Asked if he welcomes the inquiry, Mr Miliband said: “Let's see what the Government proposes.

“What I am utterly confident about is the Labour Party always acts with the utmost integrity and we did on this occasion too.”

Mr Flowers, who led the Co-op for three years until 2013, is being investigated by the police for allegedly buying and using illegal drugs including crystal meth, crack cocaine and ketamine. He has also been suspended indefinitely by the Methodist Church.

Yesterday Mr Cameron announced that Chancellor George Osborne was in discussions with financial regulators over what form the inquiry should take.

At Prime Minister's Questions in the House of Commons, Mr Cameron told MPs that there were “clearly a lot of questions that have to be answered” in relation to the Co-Op Bank.

“Why was Rev Flowers judged suitable to be chairman of a bank? Why weren't alarm bells ringing earlier, particularly by those who knew? I think it will be important in the coming days that if anyone does have information they stand up and provide it to the authorities,” he said.

Tory chairman Grant Shapps also challenged Mr Miliband to explain Mr Flowers' position on Labour's business advisory group and to return a £50,000 donation to Mr Balls' office that he had backed.

Mr Cameron added: “What we can now see is that this bank, driven into the wall by this chairman, has been giving soft loans to the Labour Party, facilities to the Labour Party, donations to the Labour Party, trooped in and out of Downing Street under Labour, still advising the leader of the Labour Party.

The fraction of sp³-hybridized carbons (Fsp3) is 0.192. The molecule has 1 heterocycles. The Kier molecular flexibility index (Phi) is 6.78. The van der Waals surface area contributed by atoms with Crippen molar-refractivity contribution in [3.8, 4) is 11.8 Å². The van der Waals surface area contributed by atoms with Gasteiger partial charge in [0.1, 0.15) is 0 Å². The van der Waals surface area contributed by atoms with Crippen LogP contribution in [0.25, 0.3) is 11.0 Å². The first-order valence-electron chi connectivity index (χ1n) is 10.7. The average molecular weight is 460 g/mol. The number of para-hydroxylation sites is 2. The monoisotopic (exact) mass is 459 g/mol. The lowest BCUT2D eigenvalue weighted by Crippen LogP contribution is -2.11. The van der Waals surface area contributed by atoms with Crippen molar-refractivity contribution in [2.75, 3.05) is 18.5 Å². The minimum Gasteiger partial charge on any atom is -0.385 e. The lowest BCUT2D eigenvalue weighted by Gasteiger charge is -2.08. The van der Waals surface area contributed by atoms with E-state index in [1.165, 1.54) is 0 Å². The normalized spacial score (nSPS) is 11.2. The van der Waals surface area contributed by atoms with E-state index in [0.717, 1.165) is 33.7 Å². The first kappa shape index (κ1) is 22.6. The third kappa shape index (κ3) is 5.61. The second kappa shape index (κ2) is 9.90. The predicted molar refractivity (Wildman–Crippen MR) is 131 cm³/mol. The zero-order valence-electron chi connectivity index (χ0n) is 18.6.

“And yet, now we know, all along they knew about his past. Why did they do nothing to bring to the attention of the authorities this man who has broken a bank?”

Mr Miliband sought to avert the attack - dismissed by a senior Labour source as “a rather desperate political distraction” - by reminding Mr Cameron that his own party had taken donations from individuals such as Asil Nadir, who was jailed after going on the run when facing fraud allegations.

Co-operative Group chairman Len Wardle has already quit amid the deepening scandal, which came after the ailing bank had to be bailed out by hedge funds after getting into financial difficulties.

Additional reporting by PA

Start your day with The Independent, sign up for daily news emails
Latest stories from i100
Have you tried new the Independent Digital Edition apps?

Day In a Page

Isis in Iraq: Yazidi girls killing themselves to escape rape and imprisonment by militants

'Jilan killed herself in the bathroom. She cut her wrists and hanged herself'

Yazidi girls killing themselves to escape rape and imprisonment
Ed Balls interview: 'If I think about the deficit when I'm playing the piano, it all goes wrong'

Ed Balls interview

'If I think about the deficit when I'm playing the piano, it all goes wrong'